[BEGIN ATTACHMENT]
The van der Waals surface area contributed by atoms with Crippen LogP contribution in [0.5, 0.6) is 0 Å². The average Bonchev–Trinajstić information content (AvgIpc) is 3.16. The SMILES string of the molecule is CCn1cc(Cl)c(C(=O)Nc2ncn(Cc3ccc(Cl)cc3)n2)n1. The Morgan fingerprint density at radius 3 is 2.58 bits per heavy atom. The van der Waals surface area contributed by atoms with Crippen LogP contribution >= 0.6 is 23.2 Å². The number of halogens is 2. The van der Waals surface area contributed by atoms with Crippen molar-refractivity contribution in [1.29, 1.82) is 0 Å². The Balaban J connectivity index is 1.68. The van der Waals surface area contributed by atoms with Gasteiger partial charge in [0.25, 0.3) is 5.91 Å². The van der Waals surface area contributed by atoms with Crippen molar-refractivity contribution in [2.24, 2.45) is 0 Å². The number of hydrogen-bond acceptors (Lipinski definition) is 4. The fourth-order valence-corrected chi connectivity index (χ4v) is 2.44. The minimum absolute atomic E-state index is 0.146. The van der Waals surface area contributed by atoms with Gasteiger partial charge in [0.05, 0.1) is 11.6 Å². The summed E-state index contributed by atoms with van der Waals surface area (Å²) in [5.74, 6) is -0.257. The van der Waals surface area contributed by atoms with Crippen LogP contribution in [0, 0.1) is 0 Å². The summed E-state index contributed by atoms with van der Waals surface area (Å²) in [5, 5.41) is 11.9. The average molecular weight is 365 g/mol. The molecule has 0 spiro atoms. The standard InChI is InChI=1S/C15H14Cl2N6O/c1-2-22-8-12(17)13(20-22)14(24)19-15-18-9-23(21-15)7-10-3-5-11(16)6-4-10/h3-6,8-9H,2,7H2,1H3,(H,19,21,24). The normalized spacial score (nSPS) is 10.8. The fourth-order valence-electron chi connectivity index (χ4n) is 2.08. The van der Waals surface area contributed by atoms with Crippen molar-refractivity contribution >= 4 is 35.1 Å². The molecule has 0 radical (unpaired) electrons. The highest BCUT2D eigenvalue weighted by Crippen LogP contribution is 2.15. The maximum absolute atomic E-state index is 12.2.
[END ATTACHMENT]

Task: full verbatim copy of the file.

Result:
The van der Waals surface area contributed by atoms with Crippen LogP contribution in [0.5, 0.6) is 0 Å². The average Bonchev–Trinajstić information content (AvgIpc) is 3.16. The SMILES string of the molecule is CCn1cc(Cl)c(C(=O)Nc2ncn(Cc3ccc(Cl)cc3)n2)n1. The Morgan fingerprint density at radius 3 is 2.58 bits per heavy atom. The van der Waals surface area contributed by atoms with Crippen LogP contribution >= 0.6 is 23.2 Å². The number of halogens is 2. The van der Waals surface area contributed by atoms with Crippen molar-refractivity contribution in [1.29, 1.82) is 0 Å². The Balaban J connectivity index is 1.68. The van der Waals surface area contributed by atoms with Gasteiger partial charge in [0.25, 0.3) is 5.91 Å². The van der Waals surface area contributed by atoms with Crippen molar-refractivity contribution in [2.24, 2.45) is 0 Å². The number of hydrogen-bond acceptors (Lipinski definition) is 4. The fourth-order valence-corrected chi connectivity index (χ4v) is 2.44. The minimum absolute atomic E-state index is 0.146. The van der Waals surface area contributed by atoms with Gasteiger partial charge in [0.05, 0.1) is 11.6 Å². The summed E-state index contributed by atoms with van der Waals surface area (Å²) in [5.74, 6) is -0.257. The van der Waals surface area contributed by atoms with Crippen LogP contribution in [0, 0.1) is 0 Å². The summed E-state index contributed by atoms with van der Waals surface area (Å²) in [5, 5.41) is 11.9. The average molecular weight is 365 g/mol. The molecule has 0 spiro atoms. The standard InChI is InChI=1S/C15H14Cl2N6O/c1-2-22-8-12(17)13(20-22)14(24)19-15-18-9-23(21-15)7-10-3-5-11(16)6-4-10/h3-6,8-9H,2,7H2,1H3,(H,19,21,24). The normalized spacial score (nSPS) is 10.8. The fourth-order valence-electron chi connectivity index (χ4n) is 2.08. The van der Waals surface area contributed by atoms with Crippen molar-refractivity contribution >= 4 is 35.1 Å². The molecule has 0 radical (unpaired) electrons. The highest BCUT2D eigenvalue weighted by Crippen LogP contribution is 2.15. The maximum absolute atomic E-state index is 12.2.